The Little-Known Female Scientists Who Mapped 400,000 Stars Over a Century Ago: An Introduction to the “Harvard Computers”

Image via Wiki­me­dia Com­mons

As team names go, the Har­vard Com­put­ers has kind of an odd­ball ring to it, but it’s far prefer­able to Pickering’s Harem, as the female sci­en­tists brought in under the Har­vard Observatory’s male direc­tor were col­lec­tive­ly referred to ear­ly on in their 40-some years of ser­vice to the insti­tu­tion.

A pos­si­bly apoc­ryphal sto­ry has it that Direc­tor Edward Pick­er­ing was so frus­trat­ed by his male assis­tants’ pokey pace in exam­in­ing 1000s of pho­to­graph­ic plates bear­ing images of stars spot­ted by tele­scopes in Har­vard and the south­ern hemi­sphere, he declared his maid could do a bet­ter job.

If true, it was no idle threat.

In 1881, Pick­er­ing did indeed hire his maid, Williami­na Flem­ing, to review the plates with a mag­ni­fy­ing glass, cat­a­logu­ing the bright­ness of stars that showed up as smudges or grey or black spots. She also cal­cu­lat­ed—aka computed—their posi­tions, and, when pos­si­ble, chem­i­cal com­po­si­tion, col­or, and tem­per­a­ture.

The new­ly sin­gle 23-year-old moth­er was not une­d­u­cat­ed. She had served as a teacher for years pri­or to emi­grat­ing from Scot­land, but when her hus­band aban­doned her in Boston, she couldn’t afford to be fussy about the kind of employ­ment she sought. Work­ing at the Pick­er­ings meant secure lodg­ing and a small income.

Not that the pro­mo­tion rep­re­sent­ed a finan­cial wind­fall for Flem­ing and the more than 80 female com­put­ers who joined her over the next four decades. They earned between 25 to 50 cents an hour, half of what a man in the same posi­tion would have been paid.

Image via Wiki­me­dia Com­mons

At one point Flem­ing, who as a sin­gle moth­er was quite aware that she was bur­dened with “all house­keep­ing cares …in addi­tion to those of pro­vid­ing the means to meet their expens­es,” addressed the mat­ter of her low wages with Pick­er­ing, leav­ing her to vent in her diary:

I am imme­di­ate­ly told that I receive an excel­lent salary as women’s salaries stand.… Does he ever think that I have a home to keep and a fam­i­ly to take care of as well as the men?… And this is con­sid­ered an enlight­ened age!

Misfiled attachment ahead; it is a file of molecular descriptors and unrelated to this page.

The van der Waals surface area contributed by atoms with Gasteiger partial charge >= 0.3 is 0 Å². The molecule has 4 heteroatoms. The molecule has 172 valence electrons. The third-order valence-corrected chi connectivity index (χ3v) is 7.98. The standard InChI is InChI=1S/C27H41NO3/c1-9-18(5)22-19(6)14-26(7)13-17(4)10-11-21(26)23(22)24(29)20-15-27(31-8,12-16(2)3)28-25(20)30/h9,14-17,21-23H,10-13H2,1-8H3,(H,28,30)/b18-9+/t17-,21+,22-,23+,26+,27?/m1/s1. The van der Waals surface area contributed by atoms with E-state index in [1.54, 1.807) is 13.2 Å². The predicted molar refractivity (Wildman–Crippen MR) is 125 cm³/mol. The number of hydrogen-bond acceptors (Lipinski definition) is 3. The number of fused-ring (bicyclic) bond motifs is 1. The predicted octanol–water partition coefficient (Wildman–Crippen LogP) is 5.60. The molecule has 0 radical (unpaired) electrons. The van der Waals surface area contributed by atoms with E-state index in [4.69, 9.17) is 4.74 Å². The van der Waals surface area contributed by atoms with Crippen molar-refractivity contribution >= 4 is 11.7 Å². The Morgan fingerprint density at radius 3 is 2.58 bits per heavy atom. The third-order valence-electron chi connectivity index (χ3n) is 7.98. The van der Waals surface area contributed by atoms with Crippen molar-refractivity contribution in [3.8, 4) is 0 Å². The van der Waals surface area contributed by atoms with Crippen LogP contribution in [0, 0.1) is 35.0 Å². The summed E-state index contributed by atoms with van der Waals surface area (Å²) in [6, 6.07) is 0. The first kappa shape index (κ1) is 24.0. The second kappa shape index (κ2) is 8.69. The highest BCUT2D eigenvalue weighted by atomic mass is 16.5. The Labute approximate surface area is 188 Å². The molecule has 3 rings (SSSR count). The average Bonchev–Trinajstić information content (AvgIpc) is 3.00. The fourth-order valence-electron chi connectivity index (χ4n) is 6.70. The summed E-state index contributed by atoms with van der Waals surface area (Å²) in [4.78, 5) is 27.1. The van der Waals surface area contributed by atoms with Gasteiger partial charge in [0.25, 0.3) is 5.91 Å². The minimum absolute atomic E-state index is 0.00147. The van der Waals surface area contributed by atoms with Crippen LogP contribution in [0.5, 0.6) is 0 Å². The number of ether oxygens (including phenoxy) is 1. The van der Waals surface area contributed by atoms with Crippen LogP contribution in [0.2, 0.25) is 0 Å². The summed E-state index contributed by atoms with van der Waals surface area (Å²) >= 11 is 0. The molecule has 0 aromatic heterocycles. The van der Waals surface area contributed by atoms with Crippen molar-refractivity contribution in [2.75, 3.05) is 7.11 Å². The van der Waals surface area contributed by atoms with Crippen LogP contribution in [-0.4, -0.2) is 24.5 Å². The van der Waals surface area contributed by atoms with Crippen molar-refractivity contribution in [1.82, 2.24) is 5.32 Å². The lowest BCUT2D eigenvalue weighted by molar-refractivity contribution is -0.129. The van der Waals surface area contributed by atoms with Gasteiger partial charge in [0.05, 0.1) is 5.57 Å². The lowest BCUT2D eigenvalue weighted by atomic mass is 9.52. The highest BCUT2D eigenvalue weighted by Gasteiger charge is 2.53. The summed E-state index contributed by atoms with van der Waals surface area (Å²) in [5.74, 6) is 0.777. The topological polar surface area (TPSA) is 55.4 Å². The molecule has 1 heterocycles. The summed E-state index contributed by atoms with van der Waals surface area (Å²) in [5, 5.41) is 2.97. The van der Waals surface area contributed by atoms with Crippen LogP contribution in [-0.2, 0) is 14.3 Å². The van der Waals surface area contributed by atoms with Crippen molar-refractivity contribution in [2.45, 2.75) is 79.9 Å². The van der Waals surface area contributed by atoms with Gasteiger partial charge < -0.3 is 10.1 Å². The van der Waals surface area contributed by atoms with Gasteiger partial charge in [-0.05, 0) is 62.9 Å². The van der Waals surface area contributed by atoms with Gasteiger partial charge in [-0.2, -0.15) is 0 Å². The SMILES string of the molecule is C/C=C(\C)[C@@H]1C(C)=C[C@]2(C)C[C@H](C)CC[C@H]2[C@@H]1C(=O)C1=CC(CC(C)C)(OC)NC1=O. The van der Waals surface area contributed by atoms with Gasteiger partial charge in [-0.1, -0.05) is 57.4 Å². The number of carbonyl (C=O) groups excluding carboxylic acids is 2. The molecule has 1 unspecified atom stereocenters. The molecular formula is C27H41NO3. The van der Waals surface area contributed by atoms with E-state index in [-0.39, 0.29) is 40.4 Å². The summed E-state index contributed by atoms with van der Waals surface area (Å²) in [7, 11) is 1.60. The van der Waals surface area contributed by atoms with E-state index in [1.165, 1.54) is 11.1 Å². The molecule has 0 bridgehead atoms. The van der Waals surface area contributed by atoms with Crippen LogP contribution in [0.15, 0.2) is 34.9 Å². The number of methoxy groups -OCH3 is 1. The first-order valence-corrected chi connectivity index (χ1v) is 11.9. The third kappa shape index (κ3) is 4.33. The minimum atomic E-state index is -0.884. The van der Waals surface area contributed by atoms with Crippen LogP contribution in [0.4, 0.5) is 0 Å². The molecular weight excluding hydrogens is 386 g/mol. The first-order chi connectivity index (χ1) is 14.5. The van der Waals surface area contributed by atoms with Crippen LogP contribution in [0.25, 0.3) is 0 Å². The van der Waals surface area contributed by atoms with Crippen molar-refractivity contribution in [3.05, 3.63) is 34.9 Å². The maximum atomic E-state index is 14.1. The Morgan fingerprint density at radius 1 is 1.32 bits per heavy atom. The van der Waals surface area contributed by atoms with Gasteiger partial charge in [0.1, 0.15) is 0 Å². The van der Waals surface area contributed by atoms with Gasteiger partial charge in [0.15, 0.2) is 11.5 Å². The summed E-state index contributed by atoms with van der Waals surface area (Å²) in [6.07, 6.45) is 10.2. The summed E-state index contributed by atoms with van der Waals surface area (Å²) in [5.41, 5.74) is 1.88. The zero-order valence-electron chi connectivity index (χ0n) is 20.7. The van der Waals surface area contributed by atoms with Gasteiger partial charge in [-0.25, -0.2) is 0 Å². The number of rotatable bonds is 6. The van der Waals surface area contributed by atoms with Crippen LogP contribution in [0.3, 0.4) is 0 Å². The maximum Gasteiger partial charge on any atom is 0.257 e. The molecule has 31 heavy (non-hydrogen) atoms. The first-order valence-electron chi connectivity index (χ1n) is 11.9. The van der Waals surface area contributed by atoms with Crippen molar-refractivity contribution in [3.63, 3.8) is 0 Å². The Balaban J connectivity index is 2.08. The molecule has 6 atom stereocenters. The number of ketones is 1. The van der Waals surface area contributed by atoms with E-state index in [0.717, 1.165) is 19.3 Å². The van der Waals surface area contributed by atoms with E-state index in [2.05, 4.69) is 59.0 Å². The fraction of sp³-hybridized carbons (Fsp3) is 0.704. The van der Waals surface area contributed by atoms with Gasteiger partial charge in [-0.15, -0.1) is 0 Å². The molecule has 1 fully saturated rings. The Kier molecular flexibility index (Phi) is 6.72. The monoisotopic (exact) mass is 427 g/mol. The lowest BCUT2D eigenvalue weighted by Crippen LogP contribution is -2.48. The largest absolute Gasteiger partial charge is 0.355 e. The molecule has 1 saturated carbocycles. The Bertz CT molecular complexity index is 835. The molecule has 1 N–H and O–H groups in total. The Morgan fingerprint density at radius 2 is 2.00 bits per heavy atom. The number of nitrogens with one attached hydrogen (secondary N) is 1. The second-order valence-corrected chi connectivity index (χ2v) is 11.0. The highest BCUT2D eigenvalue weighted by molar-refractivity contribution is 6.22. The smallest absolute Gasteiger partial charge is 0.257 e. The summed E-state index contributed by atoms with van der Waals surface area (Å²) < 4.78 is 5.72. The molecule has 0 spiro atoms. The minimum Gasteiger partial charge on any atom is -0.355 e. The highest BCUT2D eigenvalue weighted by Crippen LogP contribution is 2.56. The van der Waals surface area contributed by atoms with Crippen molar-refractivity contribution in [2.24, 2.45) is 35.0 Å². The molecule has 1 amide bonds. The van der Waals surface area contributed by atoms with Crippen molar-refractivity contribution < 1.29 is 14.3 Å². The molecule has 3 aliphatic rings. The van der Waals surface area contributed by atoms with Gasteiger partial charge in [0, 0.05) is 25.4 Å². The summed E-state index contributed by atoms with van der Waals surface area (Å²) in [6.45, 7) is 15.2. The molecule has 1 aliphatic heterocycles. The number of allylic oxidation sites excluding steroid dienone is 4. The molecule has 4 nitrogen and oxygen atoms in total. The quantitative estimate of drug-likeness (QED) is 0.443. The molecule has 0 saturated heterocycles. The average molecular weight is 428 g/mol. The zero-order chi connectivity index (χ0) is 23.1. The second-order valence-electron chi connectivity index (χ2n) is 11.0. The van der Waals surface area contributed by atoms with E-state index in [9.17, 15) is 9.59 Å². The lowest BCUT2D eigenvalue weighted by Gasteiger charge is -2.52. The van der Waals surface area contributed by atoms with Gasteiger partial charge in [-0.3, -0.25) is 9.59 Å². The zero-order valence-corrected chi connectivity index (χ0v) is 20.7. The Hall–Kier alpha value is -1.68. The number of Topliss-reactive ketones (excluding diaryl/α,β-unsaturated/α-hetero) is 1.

Har­vard cer­tain­ly got its money’s worth from its female work­force when you con­sid­er that the clas­si­fi­ca­tion sys­tems they devel­oped led to iden­ti­fi­ca­tion of near­ly 400,000 stars.

Flem­ing, who became respon­si­ble for hir­ing her cowork­ers, was the first to dis­cov­er white dwarfs and the Horse­head Neb­u­la in Ori­on, in addi­tion to 51 oth­er neb­u­lae, 10 novae, and 310 vari­able stars.

An impres­sive achieve­ment, but anoth­er diary entry belies any glam­our we might be tempt­ed to assign:

From day to day my duties at the Obser­va­to­ry are so near­ly alike that there will be lit­tle to describe out­side ordi­nary rou­tine work of mea­sure­ment, exam­i­na­tion of pho­tographs, and of work involved in the reduc­tion of these obser­va­tions.

Pick­er­ing believed that the female com­put­ers should attend con­fer­ences and present papers, but for the most part, they were kept so busy ana­lyz­ing pho­to­graph­ic plates, they had lit­tle time left over to explore their own areas of inter­est, some­thing that might have afford­ed them work of a more the­o­ret­i­cal nature.

Anoth­er diary entry finds Flem­ing yearn­ing to get out from under a moun­tain of busy work:

Look­ing after the numer­ous pieces of rou­tine work which have to be kept pro­gress­ing, search­ing for con­fir­ma­tion of objects dis­cov­ered else­where, attend­ing to sci­en­tif­ic cor­re­spon­dence, get­ting mate­r­i­al in form for pub­li­ca­tion, etc, has con­sumed so much of my time dur­ing the past four years that lit­tle is left for the par­tic­u­lar inves­ti­ga­tions in which I am espe­cial­ly inter­est­ed.

And yet the work of Flem­ing and oth­er notable com­put­ers such as Hen­ri­et­ta Swan Leav­itt and Annie Jump Can­non is still help­ing sci­en­tists make sense of the heav­ens, so much so that Har­vard is seek­ing vol­un­teers for Project PHaE­DRA, to help tran­scribe their log­books and note­books to make them full-text search­able on the NASA Astro­physics Data Sys­tem. Learn how you can get involved here.

Relat­ed Con­tent: 

“The Matil­da Effect”: How Pio­neer­ing Women Sci­en­tists Have Been Denied Recog­ni­tion and Writ­ten Out of Sci­ence His­to­ry

Women Sci­en­tists Launch a Data­base Fea­tur­ing the Work of 9,000 Women Work­ing in the Sci­ences

Real Women Talk About Their Careers in Sci­ence

Ayun Hal­l­i­day is an author, illus­tra­tor, the­ater mak­er and Chief Pri­ma­tol­o­gist of the East Vil­lage Inky zine.  Fol­low her @AyunHalliday.

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  • Pieranna Garavaso says:

    This sto­ry is nice­ly record­ed in M. W. Rossiter Women Sci­en­tist in Amer­i­ca. Before Affir­ma­tive Action 1940–1952 John Hop­kins UP 1995, pp. 53–4. There are more sto­ries about Flem­ing and the oth­er women work­ing with her. I am puz­zled by the lack of ref­er­ence to Rossiter’s work.

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